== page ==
IME and Fujikura to develop CDC devices for Japanese market

SEPTEMBER 20, 2007 -- Singapore's Institute of Microelectronics and Fujikura say their partnership will result in the commercialization of a chromatic dispersion compensator device targeted at the optical communications market in Japan.

SEPTEMBER 20, 2007 -- The Institute of Microelectronics (IME), a member of Singapore's Agency for Science, Technology and Research (A*STAR), has inked an agreement with Japan's Fujikura Ltd. (search for Fujikura) to collaborate on a research and development project aimed at stabilizing optical signals in high-speed optical networks. This partnership will result in the commercialization of a chromatic dispersion compensator (CDC) device targeted at the optical communications market in Japan.

IME and Fujikura say they will jointly develop a CDC device using a novel waveguide grating structure to compensate for chromatic dispersion in optical signals, which causes data distortion over long distances in high-speed telecommunication networks. In optical fibers, waveforms or light signals broaden over long distances, making the signals difficult to interpret by the receiver. Chromatic dispersion (search for Chromatic dispersion) in particular poses a major challenge as the effects increase non-linearly at the rate of the square of the increased speed of the transmission. The companies say their jointly developed CDC device enables smooth, continuously adjustable tuning of the chromatic dispersion at the optical receiver.

For its part, Fujikura says it will take charge of the design of novel optical devices. The device fabrication and wafer dicing will be carried out at IME's advanced 200-mm silicon wafer processing and packaging facility, where deep ultraviolet lithography will be used to produce the photonic crystal structures for the CDC devices. The fabrication process uses silicon-on-insulator wafers and is fully CMOS-compatible, paving the way for Fujikura to offer a "plug and play" device while ensuring low cost and high yield in its production, say company representatives.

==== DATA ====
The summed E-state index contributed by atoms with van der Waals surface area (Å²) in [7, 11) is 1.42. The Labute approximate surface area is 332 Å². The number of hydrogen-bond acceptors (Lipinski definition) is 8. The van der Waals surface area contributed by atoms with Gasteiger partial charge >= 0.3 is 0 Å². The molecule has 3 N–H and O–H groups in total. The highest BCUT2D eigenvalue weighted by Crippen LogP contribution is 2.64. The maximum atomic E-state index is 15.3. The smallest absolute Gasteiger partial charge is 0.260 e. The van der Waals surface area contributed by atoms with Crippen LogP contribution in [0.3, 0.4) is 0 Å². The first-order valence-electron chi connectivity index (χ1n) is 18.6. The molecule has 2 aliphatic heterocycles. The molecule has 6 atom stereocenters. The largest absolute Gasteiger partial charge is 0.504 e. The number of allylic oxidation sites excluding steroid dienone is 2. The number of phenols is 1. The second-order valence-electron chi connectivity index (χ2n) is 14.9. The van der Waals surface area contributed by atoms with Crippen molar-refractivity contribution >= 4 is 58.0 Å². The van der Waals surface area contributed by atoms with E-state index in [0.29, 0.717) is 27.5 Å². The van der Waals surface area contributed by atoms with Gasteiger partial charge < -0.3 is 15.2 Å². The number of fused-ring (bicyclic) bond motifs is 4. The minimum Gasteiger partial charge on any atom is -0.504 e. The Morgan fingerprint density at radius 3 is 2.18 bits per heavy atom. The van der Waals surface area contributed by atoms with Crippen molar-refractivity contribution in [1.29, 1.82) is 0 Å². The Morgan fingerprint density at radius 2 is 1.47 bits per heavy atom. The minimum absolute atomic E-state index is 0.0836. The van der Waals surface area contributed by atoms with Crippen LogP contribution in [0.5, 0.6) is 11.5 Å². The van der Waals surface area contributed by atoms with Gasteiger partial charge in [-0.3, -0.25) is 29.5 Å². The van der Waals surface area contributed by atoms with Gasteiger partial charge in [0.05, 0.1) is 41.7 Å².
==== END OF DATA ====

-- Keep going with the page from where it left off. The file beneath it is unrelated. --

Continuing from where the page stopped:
The market for such optical components is emerging, and demand is expected to accelerate quickly as the transmission rates increase. In addition, the mandatory and higher usage of the chromatic dispersion compensator in network systems that deploy DWDM is expected to fuel the market growth of this device. According to industry analysts, the global demand for CDC devices is estimated to grow at an annual rate of 120%.

"There is strong indication of spending growth in the optical communications industry, with a distinct shift from discrete optical components to more CMOS-based integrated platforms," notes Professor Kwong Dim-Lee, executive director of IME. "IME's partnership with Fujikura is certainly a step in the right direction in using CMOS photonics technology to make low-cost, high-speed, high-quality optical communications a reality."

IME and Fujikura have earlier signed a master collaboration agreement, which will end in December 2008. As the global demand for optical devices grows, more research partnerships are expected between the two parties in future.


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